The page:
March 10, 2005

Early Symptoms of Schizophrenia

Norman RM, Scholten DJ, Malla AK, Ballageer T.
Early signs in schizophrenia spectrum disorders.
J Nerv Ment Dis. 2005 Jan;193(1):17-23.

This study focuses on early signs of schizophrenia. It is known that generally people who experience dramatic symptoms of schizophrenia, such as delusions and hallucinations, generally have a period of time before the illness in which they suffer from disturbances of their thinking and other problems. Most commonly they are seen to have decreased motivation, decreased concentration, sleep changes, behavioral changes, loss of functional ability in work/school, social withdrawal, problems with anger, anxiety, and lower energy. It can be difficult to put these symptoms together with the onset of schizophrenia however because these are similar symptoms to many other psychiatric disorders. The authors of this study attempt to specifically look at the before onset or prodromal symptoms such that one can make a more accurate prediction of functioning for potential schizophrenia patients at one year later.

The description of early signs in schizophrenia may be helpful for many reasons. It has been hypothesized in the past that the prodromal symptoms may most closely resemble the residual symptoms that one might have after treatment is initiated. Whether that theory is true is somewhat debatable, however it is well accepted that early symptoms should be looked at for prognostic value as well as to sharpen early diagnosis.

The authors followed 96 patients and rated them for various signs and symptoms. Subjects could be enrolled in the study only if they had been treated for no longer than one month previously. They were also excluded if their current symptoms precluded their ability to give a meaningful history of their past symptoms. An interview was conducted in which the subject was asked questions about when they first began to have difficulties in social/work/school settings. The interview sought to differentiate between personality characteristics (like shyness) that the subject had always had and tried to focus on the symptoms that may have coincided with their onset of symptoms (the beginning of the prodrome.) The interviewer asked about 25 specific symptoms based on the “instrument for the retrospective assessment of the onset of schizophrenia.” They were also asked if there were possible signs/symptoms that were not included as part of that list that they felt should be mentioned. Patients were also assessed for a history of substance abuse. While some consider that to highlight a possible onset of the prodrome, the authors did not consider that to be the case, but did keep the substance use data to help understand the role that substances might have in early signs of mental illness.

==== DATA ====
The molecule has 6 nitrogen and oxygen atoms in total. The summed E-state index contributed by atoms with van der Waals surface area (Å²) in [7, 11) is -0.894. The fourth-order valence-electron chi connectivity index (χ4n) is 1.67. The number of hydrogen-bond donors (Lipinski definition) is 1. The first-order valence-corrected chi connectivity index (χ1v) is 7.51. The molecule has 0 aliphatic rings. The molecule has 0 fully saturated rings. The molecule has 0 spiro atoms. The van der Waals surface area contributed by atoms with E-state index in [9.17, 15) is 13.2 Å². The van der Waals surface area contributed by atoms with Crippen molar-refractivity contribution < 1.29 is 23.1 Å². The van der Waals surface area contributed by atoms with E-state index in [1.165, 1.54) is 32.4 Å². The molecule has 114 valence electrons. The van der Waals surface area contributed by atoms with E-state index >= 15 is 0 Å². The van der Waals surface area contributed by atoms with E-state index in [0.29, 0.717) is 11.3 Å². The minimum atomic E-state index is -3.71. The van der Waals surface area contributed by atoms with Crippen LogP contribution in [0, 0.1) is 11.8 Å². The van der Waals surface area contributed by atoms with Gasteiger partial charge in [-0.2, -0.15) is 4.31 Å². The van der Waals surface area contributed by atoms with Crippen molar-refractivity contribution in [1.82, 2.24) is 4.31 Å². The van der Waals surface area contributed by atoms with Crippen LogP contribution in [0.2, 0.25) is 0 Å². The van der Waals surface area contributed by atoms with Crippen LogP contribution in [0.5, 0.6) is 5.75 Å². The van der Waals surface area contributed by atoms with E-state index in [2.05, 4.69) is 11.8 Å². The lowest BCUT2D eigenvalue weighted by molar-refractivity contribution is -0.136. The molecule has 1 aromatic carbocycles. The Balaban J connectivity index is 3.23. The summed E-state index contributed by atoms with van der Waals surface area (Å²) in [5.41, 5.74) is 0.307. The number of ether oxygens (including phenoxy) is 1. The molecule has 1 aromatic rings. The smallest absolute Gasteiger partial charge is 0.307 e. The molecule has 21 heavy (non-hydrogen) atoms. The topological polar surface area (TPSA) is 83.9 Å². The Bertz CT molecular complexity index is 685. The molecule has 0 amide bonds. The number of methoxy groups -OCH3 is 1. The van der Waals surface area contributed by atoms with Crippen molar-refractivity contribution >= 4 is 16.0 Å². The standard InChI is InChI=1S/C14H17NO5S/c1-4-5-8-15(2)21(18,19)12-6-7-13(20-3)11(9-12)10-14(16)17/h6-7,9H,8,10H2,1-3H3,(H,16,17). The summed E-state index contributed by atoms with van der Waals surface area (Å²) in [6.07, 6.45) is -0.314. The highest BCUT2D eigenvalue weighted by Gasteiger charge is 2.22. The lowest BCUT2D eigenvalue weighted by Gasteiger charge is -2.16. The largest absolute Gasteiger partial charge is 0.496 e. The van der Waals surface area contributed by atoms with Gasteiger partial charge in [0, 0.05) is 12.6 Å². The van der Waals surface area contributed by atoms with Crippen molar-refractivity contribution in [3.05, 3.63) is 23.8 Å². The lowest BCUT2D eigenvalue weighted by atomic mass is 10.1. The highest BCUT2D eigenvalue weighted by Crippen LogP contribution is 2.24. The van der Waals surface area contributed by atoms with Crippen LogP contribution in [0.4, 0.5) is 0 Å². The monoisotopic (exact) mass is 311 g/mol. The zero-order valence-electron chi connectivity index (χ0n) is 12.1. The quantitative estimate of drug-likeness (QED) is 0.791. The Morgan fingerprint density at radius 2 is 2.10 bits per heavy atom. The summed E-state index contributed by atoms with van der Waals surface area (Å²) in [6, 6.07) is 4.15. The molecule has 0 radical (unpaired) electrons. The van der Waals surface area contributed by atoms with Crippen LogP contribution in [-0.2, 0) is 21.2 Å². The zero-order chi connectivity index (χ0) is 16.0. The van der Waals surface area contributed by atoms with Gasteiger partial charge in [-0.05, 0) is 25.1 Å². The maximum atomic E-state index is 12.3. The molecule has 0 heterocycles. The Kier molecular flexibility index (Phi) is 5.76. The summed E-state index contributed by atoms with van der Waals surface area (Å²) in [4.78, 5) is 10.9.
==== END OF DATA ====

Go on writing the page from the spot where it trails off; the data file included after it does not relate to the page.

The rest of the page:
After compiling the lists of symptoms for each subject, the authors tabulated that the most common early symptoms were typically in the social/behavioral arena. The most common was decreased social/occupational functioning (over 70%) and the second was social withdrawal (just over 50%). From these tabulations, the authors created 5 overall factors to further analyze the data. These factors took combinations of symptoms into account based on complicated mathematical formulas. They can be summarized into the following five categories: dysphoria, functioning, psychobiological, preoccupation, irritability/aggression.

Looking at the data after one year, only the “functioning” group of symptoms showed any significant findings. People with a higher score in the functioning category (more significant impairment) showed more negative symptoms at one year duration. Conversely, those with a higher score in the psychobiological score (depression/anxiety, restlessness, insomnia) often showed lesser dysfunction with respect to positive symptoms at one year.

There has been research in the past that has showed that depression did not portend an increase in positive symptoms, but this study actually showed that mood symptoms were protective of hallucination/delusions. However, due to many limitations in this study, it is hard to make a firm conclusion that mood symptoms are protective. Rather, one could say that this is further evidence that depression does not portend a worse prognosis in someone with new onset psychosis. It is also possible that the mood symptoms contributed to the original pre-psychotic pattern and that with adequate correction of the depression, some of the psychosis abated. There is a lot of room on the psychosis spectrum for mood related psychosis of varying degrees and in these pre-psychotic patients, perhaps for those with prominent mood symptoms there was a greater contribution towards the psychotic pattern from their mood than for the other patients. Additionally, there is the possibility that the mood reflects underlying stressors in the patient’s life. These stressors are likely to remit and concurrently the level of dysfunction may remit similarly if stress is a prominent factor. It was noted more than 25 years ago that stress-related psychosis were more responsive to treatment; perhaps because of the different mechanism involved than a classic schizophrenia pattern. Ultimately, more work will need to be done to further elucidate the relationship between early onset signs of psychosis and the impact of mood and stress and how it relates to prognosis.

Click here for the article on PubMed


Do you think it could be possible to develop schizophrenia after brain surgery or trauma to the brain, or maybe even severe headaches?

Posted by: Eloise Scott at October 26, 2007 05:11 PM

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